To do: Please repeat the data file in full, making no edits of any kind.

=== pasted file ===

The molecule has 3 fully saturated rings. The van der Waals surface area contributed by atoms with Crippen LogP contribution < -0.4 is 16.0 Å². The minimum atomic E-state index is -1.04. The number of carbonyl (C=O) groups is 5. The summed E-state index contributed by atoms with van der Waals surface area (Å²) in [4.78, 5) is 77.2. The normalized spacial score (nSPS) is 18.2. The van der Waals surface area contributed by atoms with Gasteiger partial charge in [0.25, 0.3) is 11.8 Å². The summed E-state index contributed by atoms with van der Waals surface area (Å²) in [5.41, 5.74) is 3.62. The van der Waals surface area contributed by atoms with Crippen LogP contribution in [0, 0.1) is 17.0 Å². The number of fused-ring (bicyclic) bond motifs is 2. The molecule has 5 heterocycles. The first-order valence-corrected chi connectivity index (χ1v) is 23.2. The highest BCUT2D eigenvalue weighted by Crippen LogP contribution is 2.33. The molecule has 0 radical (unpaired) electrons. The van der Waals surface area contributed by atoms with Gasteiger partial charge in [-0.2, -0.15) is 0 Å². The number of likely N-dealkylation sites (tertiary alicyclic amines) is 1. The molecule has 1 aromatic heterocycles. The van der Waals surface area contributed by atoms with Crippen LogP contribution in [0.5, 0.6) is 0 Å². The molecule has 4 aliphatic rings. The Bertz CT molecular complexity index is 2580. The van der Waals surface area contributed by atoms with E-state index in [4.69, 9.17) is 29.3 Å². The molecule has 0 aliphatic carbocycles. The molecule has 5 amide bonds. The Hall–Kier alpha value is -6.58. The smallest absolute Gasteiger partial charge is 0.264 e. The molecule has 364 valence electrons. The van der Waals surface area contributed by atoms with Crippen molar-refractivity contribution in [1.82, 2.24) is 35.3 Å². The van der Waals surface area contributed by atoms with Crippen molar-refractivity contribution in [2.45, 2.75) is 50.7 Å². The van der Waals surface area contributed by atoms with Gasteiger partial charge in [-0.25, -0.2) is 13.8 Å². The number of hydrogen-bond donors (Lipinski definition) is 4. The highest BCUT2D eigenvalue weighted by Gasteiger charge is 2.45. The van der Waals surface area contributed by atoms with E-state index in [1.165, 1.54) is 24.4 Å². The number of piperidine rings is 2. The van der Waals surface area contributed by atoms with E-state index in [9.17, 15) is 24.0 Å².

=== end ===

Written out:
The molecule has 3 fully saturated rings. The van der Waals surface area contributed by atoms with Crippen LogP contribution < -0.4 is 16.0 Å². The minimum atomic E-state index is -1.04. The number of carbonyl (C=O) groups is 5. The summed E-state index contributed by atoms with van der Waals surface area (Å²) in [4.78, 5) is 77.2. The normalized spacial score (nSPS) is 18.2. The van der Waals surface area contributed by atoms with Gasteiger partial charge in [0.25, 0.3) is 11.8 Å². The summed E-state index contributed by atoms with van der Waals surface area (Å²) in [5.41, 5.74) is 3.62. The van der Waals surface area contributed by atoms with Crippen LogP contribution in [0, 0.1) is 17.0 Å². The number of fused-ring (bicyclic) bond motifs is 2. The molecule has 5 heterocycles. The first-order valence-corrected chi connectivity index (χ1v) is 23.2. The highest BCUT2D eigenvalue weighted by Crippen LogP contribution is 2.33. The molecule has 0 radical (unpaired) electrons. The van der Waals surface area contributed by atoms with Gasteiger partial charge in [-0.2, -0.15) is 0 Å². The number of likely N-dealkylation sites (tertiary alicyclic amines) is 1. The molecule has 1 aromatic heterocycles. The van der Waals surface area contributed by atoms with Crippen LogP contribution in [0.5, 0.6) is 0 Å². The molecule has 4 aliphatic rings. The Bertz CT molecular complexity index is 2580. The van der Waals surface area contributed by atoms with E-state index in [4.69, 9.17) is 29.3 Å². The molecule has 0 aliphatic carbocycles. The molecule has 5 amide bonds. The Hall–Kier alpha value is -6.58. The smallest absolute Gasteiger partial charge is 0.264 e. The molecule has 364 valence electrons. The van der Waals surface area contributed by atoms with Crippen molar-refractivity contribution in [1.82, 2.24) is 35.3 Å². The van der Waals surface area contributed by atoms with Crippen molar-refractivity contribution in [2.45, 2.75) is 50.7 Å². The van der Waals surface area contributed by atoms with Gasteiger partial charge in [-0.25, -0.2) is 13.8 Å². The number of hydrogen-bond donors (Lipinski definition) is 4. The highest BCUT2D eigenvalue weighted by Gasteiger charge is 2.45. The van der Waals surface area contributed by atoms with E-state index in [1.165, 1.54) is 24.4 Å². The number of piperidine rings is 2. The van der Waals surface area contributed by atoms with E-state index in [9.17, 15) is 24.0 Å².